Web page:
When Life Gives You Lemons, Turn to Tumbling

Monday December 7th, 2020

At Humana, we’re working to make healthcare more human by making it more personal, a little easier and whole lot more caring. That’s why we get to know our members as people first and members second. Our Past is Present series highlights real Humana members’ real stories. Stories of perseverance and triumph. Stories of good fights won and challenges overcome. Stories of how the past shapes the present—for the better.

Head over heels.

At eight years old, Richard A.’s energy could not be contained. “If I don’t have this kid on a leash,” his mom would say, “I can’t control him.” But a larger force was at play. Richard’s parents were getting a divorce. Sports were the only thing that helped Richard calm down. He played whatever was in season. He even took up ping-pong for a time, losing himself in game after game in Orchid Park across from his house. He’d stay at the park until long after the sunset. That’s where he stumbled onto gymnastics.

A former track and field Olympian coached kids at Orchid Park. He had a worn set of gray mats he’d roll out for the kids to practice somersaults, cartwheels and handstands. That’s where Richard first learned how to tumble. Practicing round offs and back handsprings worked out his extra energy.

In junior high, his physical education teacher taught him the high bar. That’s also when he came down with a 106-degree fever. His mom tried cooling him in an ice bath and later took him to the hospital. He had an extreme case of tonsillitis. Even though his tonsils were removed, the high fever made it unlikely that he would ever have children.

In high school, Richard, at the encouragement of the assistant gymnastics coach, tried out for the gymnastics team. Tryouts were simple: you made the team based on how long you could walk on your hands. Richard amazed the coaches by walking the full length of the gymnasium and back on his hands. He made the team on the spot. By his second meet, he had already earned his letterman’s jacket. Gymnastics taught Richard selflessness and humility. He could lose himself in the movements. Richard was on track to earn a gymnastics scholarship for college, but he missed it by half a grade point. Disappointed, he threw himself into work after graduation.

New possibilities.

Richard worked construction spring through autumn and took on odd jobs during the winter months when construction slowed down. He met his future wife, who was a single mom, while working at a paint store. As Richard tells it, they took one look at each other and knew something was there.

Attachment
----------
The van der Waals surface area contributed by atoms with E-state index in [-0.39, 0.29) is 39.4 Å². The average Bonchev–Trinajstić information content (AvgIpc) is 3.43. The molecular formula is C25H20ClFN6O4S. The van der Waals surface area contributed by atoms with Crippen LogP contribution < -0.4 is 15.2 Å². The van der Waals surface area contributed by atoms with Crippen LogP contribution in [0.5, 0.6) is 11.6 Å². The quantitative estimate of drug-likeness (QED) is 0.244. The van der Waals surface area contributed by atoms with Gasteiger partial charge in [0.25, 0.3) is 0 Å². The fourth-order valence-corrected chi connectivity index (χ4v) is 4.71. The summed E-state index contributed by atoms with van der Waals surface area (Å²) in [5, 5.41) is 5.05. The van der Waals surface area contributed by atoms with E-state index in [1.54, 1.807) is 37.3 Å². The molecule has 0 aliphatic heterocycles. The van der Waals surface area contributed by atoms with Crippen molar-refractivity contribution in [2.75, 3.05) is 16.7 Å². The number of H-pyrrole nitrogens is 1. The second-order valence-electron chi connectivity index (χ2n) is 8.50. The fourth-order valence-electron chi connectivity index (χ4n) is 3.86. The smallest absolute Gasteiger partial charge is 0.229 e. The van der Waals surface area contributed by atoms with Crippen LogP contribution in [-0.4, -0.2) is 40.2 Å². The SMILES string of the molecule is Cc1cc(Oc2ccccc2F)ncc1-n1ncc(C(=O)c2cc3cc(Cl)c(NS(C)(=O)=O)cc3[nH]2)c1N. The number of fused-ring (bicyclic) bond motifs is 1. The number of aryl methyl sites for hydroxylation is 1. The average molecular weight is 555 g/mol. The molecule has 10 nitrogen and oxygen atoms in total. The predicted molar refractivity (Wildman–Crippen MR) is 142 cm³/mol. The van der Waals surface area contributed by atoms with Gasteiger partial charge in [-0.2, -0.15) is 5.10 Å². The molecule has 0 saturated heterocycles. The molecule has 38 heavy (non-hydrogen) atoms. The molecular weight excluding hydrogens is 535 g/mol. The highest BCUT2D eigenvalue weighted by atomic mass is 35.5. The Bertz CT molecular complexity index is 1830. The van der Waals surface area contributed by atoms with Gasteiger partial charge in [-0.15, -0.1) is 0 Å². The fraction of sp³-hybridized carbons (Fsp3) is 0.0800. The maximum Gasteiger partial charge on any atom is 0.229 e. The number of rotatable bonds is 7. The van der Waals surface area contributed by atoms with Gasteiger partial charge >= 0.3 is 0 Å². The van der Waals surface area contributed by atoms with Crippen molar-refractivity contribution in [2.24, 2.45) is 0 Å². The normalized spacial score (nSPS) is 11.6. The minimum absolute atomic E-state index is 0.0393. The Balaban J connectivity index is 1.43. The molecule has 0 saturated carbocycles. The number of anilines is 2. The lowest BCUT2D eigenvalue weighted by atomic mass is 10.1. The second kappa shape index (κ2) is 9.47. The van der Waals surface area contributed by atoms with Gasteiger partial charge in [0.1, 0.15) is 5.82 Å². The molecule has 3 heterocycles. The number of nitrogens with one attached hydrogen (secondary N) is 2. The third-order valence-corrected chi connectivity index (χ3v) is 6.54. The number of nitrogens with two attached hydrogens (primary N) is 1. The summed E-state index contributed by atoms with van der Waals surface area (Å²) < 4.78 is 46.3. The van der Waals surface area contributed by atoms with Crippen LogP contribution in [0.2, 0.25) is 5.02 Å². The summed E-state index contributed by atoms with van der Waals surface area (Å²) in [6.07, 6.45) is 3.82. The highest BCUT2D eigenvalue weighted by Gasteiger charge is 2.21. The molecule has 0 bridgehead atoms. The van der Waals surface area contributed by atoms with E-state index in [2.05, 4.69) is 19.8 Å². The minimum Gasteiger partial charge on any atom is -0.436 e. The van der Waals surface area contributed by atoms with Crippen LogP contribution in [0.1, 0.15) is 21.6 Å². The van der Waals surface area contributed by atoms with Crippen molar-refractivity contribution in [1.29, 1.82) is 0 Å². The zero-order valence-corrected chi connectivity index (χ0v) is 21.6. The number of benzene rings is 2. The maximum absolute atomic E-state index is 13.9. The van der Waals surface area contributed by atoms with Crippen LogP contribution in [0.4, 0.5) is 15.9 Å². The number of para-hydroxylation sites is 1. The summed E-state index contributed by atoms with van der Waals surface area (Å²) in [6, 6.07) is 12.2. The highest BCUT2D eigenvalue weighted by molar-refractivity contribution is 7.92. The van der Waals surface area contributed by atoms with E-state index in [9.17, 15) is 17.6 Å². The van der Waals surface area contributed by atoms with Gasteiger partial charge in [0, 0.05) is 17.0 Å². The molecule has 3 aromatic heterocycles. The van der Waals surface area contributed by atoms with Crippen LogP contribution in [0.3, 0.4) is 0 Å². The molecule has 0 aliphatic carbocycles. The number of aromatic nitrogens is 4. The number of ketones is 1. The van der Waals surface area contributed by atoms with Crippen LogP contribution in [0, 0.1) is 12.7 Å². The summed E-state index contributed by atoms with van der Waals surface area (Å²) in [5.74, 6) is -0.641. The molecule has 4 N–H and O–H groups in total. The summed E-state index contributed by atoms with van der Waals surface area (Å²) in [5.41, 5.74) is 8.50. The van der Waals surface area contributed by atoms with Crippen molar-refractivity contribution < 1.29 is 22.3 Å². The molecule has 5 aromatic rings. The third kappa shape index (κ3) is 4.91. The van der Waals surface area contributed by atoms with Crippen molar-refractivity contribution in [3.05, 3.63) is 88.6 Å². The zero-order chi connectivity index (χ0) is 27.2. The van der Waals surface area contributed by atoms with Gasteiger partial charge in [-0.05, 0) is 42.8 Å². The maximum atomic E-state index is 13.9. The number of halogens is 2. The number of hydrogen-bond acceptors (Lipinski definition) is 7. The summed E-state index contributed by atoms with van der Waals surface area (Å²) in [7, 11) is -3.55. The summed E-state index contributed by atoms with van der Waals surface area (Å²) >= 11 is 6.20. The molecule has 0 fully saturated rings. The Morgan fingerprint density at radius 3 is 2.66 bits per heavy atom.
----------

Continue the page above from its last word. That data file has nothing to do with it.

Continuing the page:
Around this time, he took up coaching gymnastics as one of his part-time jobs through a friend. He started coaching adults and then moved to kids. The kids’ program included a gym on wheels that traveled from school to school. This simple after-school program made Richard fall in love with coaching. He was surprised to find he was more satisfied as a coach than an athlete. As he and his wife tried unsuccessfully to have a child together, coaching became even more important. He started a gymnastics program for his local YMCA. Every summer, the Y’s gymnastics program took the kids to Big Bear Lake for a week-long camp to practice in nature. When the 1984 Olympics came to Los Angeles, Richard’s boys team made it to the state gymnastics championship.

He loved mentoring kids to help them achieve their dreams while teaching them how to have fun—and lots of it. “The best thing I could be for these kids,” Richard said, “is this biggest kid in the room.” Coaching increased his self-worth and playfulness. “Coaching gymnastics,” Richard says, “is what turned my life around.” It gave his life purpose and meaning. “I was happiest and most fulfilled when I was giving back to the kids.”

One of his favorite coaching memories was working with a boy who had cerebral palsy. The boy wanted to do the vault, but his left arm was underdeveloped. Undeterred, Richard came up with a training plan. Richard strengthened the boy’s right arm. He spotted him over and over again on the vault. Eventually, the boy performed a one-armed handspring on the vault. “That was a triumph,” Richard said, “I’ll never forget that moment.” Moments like that spurred Richard forward. They made the long days and sore muscles worth it.

Gymnastics became an opportunity for community engagement. California Sun Gymnastics’ mobile trailer, rigged up with equipment, was a staple at local events and holiday parades. Richard spotted the kids as they performed their routines for the audience. “It was a blast,” he said. He earned an honorary bronze medal from the National Gymnastics Association for his dedication to the sport. “In every respect of my being,” Richard says, “gymnastics played a role in one way or another.”

Filled with gratitude.

Around 2000, Richard had to pull back from coaching to care for his aging parents. He traveled back and forth between California and Arizona for several years. When he and his wife retired, they sold their condo in California and moved to be near her family in Texas; they moved in right next door, in fact.

There’s a YMCA about a mile from Richard’s house. “I happened in a long time ago,” he said, to enquire about their kids’ programs. They had soccer and swimming, but no gymnastics. That familiar itch to create a gymnastics program started. But Richard’s physical strength had lessened since he’d stopped coaching. He wasn’t sure he could keep the kids safe. He misses formal coaching but turned his front yard into a gym of sorts, running his grandkids through handsprings and tumbling exercises on the lawn. He’s grateful for the decades he got to spend coaching. He relishes the time he got to spend doing what he loves. “You have no control over the outcome,” he says, “you grab onto the enjoyment of being there.”

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